Following SCAMP, the IBM Boca Raton, Florida Laboratory created several single-user computer design concepts to support Lowe's ongoing effort to convince IBM there was a strategic opportunity in the personal computer business. A selection of these early IBM design concepts created by industrial designer Tom Hardy in the infancy of personal computing is highlighted in the book DELETE: A Design History of Computer Vapourware. One such concept in 1977, code-named Aquarius, was a working prototype utilizing advanced bubble memory cartridges. While this design was more powerful and smaller than Apple II launched the same year, the advanced bubble technology was deemed unstable and not ready for mass production.
Some employees opposed IBM entering the market. One said, "Why on earth would you care about the personal computer? It has nothing at all to do with office automation." "Besides", he added, "all it can do is cause embarrassment for IBM". The company studied personal computer designs—Walden C. Rhines of TI, for example, in 1978 met with a Boca Raton group considering the TMS9900 for a secret 16-bit microprocessor-based project—but had determined from studying the market for years, and building the prototypes during the 1970s, that IBM was unable to internally build a personal computer profitably.
IBM President John Opel was not among those skeptical of personal computers. He and CEO Frank Cary had created more than one dozen semi-autonomous "Independent Business Units" (IBU) to encourage innovation; Fortune called them "How to start your own company without leaving IBM". After Lowe became the first head of the Entry Level Systems IBU in Boca Raton his team researched the market. Computer dealers were very interested in selling an IBM product, but told Lowe that the company could not design, sell, or service it as IBM had previously done. An IBM microcomputer, they said, must be composed of standard parts that store employees could repair. While dealers disliked Apple's business practices, including a shortage of the Apple II while the company focused on the more sophisticated Apple III, they saw no alternative because they doubted that IBM's traditional sales methods and bureaucracy would change.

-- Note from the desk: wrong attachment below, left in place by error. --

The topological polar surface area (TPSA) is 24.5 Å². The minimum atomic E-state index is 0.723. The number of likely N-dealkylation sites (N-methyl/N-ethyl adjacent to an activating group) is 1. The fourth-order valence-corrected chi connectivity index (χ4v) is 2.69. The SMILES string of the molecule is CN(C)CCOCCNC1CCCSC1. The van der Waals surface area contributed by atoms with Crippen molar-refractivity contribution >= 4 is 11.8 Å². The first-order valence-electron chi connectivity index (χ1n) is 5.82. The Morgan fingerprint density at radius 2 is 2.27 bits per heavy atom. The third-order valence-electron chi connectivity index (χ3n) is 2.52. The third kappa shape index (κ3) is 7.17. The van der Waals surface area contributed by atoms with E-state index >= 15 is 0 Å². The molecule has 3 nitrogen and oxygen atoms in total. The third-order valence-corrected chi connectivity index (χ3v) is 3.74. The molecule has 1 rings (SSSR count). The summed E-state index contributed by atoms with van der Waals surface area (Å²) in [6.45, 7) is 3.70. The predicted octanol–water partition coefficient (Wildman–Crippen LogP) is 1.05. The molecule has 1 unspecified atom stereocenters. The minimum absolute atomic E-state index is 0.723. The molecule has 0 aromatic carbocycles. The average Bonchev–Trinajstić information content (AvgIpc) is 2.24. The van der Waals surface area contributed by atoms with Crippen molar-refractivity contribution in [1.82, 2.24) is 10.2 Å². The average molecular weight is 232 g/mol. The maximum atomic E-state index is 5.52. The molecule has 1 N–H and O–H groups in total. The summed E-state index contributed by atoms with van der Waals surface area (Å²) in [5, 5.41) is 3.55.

Atari in 1980 proposed that it act as original equipment manufacturer for an IBM microcomputer. Aware that the company needed to enter the market quickly—even the schools in Broward County, near Boca Raton, purchased Apples—in July 1980 Lowe met with Opel, Cary, and others on the important Corporate Management Committee. Lowe demonstrated the proposal with an industrial design model by Tom Hardy based on the Atari 800 platform, and suggested acquiring Atari "because we can't do this within the culture of IBM".
Cary agreed about the culture, observing that IBM would need "four years and three hundred people" to develop its own personal computer; Lowe, however, promised one in a year if done without traditional IBM methods. Instead of acquiring Atari, the committee allowed him to form an independent group of employees—"the Dirty Dozen", led by engineer Bill Sydnes—which, Lowe promised, could design a prototype in 30 days. The crude prototype barely worked when he demonstrated it in August, but Lowe presented a detailed business plan that proposed that the new computer have an open architecture, use non-proprietary components and software, and be sold through retail stores, all contrary to IBM practice.
The committee agreed that Lowe's approach was the most likely to succeed. With Opel's strong support, in October it approved turning the group into another IBU codenamed "Project Chess" to develop "Acorn", with unusually large funding to help achieve the goal of introducing the product within one year of the August demonstration. After Lowe's promotion Don Estridge became the head of Chess, and by January 1981 the team made its first demonstration of the computer within IBM. Other key members included Sydnes, Lewis Eggebrecht, David Bradley, Mark Dean, and David O'Connor. Many were already hobbyists who owned their own computers including Estridge, who had an Apple II. After the team received permission to expand to 150 by the end of 1980, it received more than 500 calls in one day from IBM employees interested in joining the IBU.